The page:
What’s new, restored or cancelled
Wishing for wings BR601 was an early Mark IX Spitfire, one of a batch sold to the South African Air Force and later scrapped. The scrap yard owner fancied a Spitfire on a pole, but by then BR601’S wings had been disposed of so a fibreglass facsimile pair were made before mounting. Doug Arnold bought it at auction in 1987 but no serious restoration was attempted until 2008. It is now owned by the US Collings Foundation which has sent it to Biggin Hill to be fitted with new-build wings. The aim is to have it flying by this December. Argentine Avro An impressive sight at Goodwood and Sywell last summer was a replica Avro 504K trainer named Olivia and registered LV-X430. Designed by Alliot Verdon-roe, the Avro 504 first flew in 1913 and was not finally retired from the RAF until 1934. The type was licence-built in Argentina from 1928, inspiring Pur Sang Aerohistoric to build two replicas in 2010, the second of which comes here, reregistered as G-EROE. Otherwise authentic, the original Gnome Monosoupape rotary engine is replaced by a Rotec R3600 nine-cylinder radial. It is owned by Eric Verdon-roe, grandson of the designer, under the commemorative company name British Aviation 100. Going Up Just Aircraft SUPERSTOL G-SSXL does exactly what it says on the tin, claiming take-off and landing rolls of less than 100ft. This two-seat high-wing type is a distant relative of the Kitfox, with automatic leading edge slats, high-lift wings and Fowler flaps. To further facilitate off-piste flying, it has enormous tundra tyres and a softly sprung longstroke undercarriage. This, the first British kit to be completed, is being evaluated by the Light Aircraft Association before final type approval.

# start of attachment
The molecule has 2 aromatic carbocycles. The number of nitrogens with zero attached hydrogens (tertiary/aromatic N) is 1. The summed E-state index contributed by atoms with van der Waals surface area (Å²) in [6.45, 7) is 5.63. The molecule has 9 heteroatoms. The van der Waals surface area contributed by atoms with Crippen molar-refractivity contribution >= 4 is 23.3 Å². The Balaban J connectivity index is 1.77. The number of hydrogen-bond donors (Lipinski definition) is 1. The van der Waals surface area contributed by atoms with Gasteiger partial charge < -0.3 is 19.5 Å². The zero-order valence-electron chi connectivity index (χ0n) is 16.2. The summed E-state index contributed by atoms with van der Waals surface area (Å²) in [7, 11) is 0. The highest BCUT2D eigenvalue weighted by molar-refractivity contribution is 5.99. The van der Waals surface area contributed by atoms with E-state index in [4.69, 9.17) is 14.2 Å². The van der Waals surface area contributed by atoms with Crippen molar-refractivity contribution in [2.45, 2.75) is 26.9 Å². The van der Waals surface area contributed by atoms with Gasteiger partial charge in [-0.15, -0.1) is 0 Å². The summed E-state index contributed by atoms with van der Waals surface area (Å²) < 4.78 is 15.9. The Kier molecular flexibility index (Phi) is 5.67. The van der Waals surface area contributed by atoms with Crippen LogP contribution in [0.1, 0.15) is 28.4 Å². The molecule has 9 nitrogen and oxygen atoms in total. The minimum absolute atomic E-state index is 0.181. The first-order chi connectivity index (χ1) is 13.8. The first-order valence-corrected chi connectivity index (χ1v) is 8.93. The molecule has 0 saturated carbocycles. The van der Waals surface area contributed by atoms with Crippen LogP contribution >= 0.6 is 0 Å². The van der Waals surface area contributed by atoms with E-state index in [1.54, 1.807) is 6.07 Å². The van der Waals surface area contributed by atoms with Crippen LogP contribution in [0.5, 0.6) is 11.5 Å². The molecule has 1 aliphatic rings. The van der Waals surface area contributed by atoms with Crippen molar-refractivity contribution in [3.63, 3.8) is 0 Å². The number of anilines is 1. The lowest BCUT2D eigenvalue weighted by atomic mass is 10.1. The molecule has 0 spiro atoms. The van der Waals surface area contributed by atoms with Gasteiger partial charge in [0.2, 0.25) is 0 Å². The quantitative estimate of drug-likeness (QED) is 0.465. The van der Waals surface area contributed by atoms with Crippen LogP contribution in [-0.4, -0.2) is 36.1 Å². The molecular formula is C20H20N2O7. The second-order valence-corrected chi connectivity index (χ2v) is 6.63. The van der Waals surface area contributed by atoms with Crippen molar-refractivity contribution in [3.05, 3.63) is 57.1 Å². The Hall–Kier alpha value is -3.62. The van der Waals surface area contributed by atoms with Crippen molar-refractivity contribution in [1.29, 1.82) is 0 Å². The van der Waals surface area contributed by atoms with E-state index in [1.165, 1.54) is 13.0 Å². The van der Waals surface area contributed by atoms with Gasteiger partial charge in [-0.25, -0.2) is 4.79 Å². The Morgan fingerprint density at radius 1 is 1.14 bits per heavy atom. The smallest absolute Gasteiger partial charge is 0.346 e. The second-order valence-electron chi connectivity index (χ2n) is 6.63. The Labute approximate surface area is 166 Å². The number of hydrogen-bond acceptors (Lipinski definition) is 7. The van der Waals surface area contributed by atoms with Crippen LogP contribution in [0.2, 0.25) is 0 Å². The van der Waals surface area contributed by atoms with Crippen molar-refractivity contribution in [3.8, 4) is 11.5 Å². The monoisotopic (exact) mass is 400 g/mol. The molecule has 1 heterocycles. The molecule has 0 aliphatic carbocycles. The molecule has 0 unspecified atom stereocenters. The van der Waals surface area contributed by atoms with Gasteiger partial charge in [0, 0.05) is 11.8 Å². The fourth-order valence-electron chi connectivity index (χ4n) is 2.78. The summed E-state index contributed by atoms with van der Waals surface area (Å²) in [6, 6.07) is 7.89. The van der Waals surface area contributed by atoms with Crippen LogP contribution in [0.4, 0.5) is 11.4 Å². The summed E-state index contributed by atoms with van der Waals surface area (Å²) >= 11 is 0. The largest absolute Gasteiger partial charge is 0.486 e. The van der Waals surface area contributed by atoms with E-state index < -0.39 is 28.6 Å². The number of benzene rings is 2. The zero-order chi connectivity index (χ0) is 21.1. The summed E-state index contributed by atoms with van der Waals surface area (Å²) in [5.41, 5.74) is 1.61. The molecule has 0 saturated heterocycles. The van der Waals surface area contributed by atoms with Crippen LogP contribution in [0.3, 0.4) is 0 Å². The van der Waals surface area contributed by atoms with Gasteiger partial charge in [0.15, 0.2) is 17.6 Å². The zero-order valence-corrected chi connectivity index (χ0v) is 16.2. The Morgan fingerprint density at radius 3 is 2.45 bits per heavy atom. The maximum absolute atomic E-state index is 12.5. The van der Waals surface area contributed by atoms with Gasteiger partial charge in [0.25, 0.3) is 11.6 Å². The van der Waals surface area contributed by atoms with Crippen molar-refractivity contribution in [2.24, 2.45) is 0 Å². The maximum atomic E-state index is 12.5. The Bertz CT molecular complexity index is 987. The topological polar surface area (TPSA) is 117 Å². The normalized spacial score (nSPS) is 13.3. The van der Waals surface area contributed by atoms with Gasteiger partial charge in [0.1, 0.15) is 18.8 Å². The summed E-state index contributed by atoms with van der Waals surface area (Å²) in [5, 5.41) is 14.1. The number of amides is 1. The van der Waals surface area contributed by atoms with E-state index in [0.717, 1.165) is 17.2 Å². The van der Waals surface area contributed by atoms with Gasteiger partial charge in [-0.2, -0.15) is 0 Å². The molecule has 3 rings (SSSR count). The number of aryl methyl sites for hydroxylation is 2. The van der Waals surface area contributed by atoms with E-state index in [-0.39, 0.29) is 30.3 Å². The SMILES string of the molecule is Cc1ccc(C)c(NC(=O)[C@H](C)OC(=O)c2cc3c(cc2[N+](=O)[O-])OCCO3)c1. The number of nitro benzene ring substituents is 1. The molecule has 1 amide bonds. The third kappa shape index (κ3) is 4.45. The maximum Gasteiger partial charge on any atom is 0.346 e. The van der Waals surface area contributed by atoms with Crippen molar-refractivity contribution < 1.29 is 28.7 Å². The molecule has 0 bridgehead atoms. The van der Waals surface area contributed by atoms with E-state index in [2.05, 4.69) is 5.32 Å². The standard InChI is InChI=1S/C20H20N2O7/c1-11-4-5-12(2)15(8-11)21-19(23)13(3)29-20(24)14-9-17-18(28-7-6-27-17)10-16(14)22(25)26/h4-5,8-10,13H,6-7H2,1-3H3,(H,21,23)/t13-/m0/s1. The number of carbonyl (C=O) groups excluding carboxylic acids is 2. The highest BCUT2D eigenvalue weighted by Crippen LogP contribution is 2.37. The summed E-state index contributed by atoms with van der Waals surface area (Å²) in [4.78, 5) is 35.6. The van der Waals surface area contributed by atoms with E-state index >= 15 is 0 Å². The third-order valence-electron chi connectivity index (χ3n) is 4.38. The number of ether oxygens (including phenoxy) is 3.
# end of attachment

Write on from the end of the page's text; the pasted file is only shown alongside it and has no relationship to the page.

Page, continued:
Evans Volksplane G-BLCW has been withdrawn from use
Avro 504 replica LV-X430 has been imported as G-EROE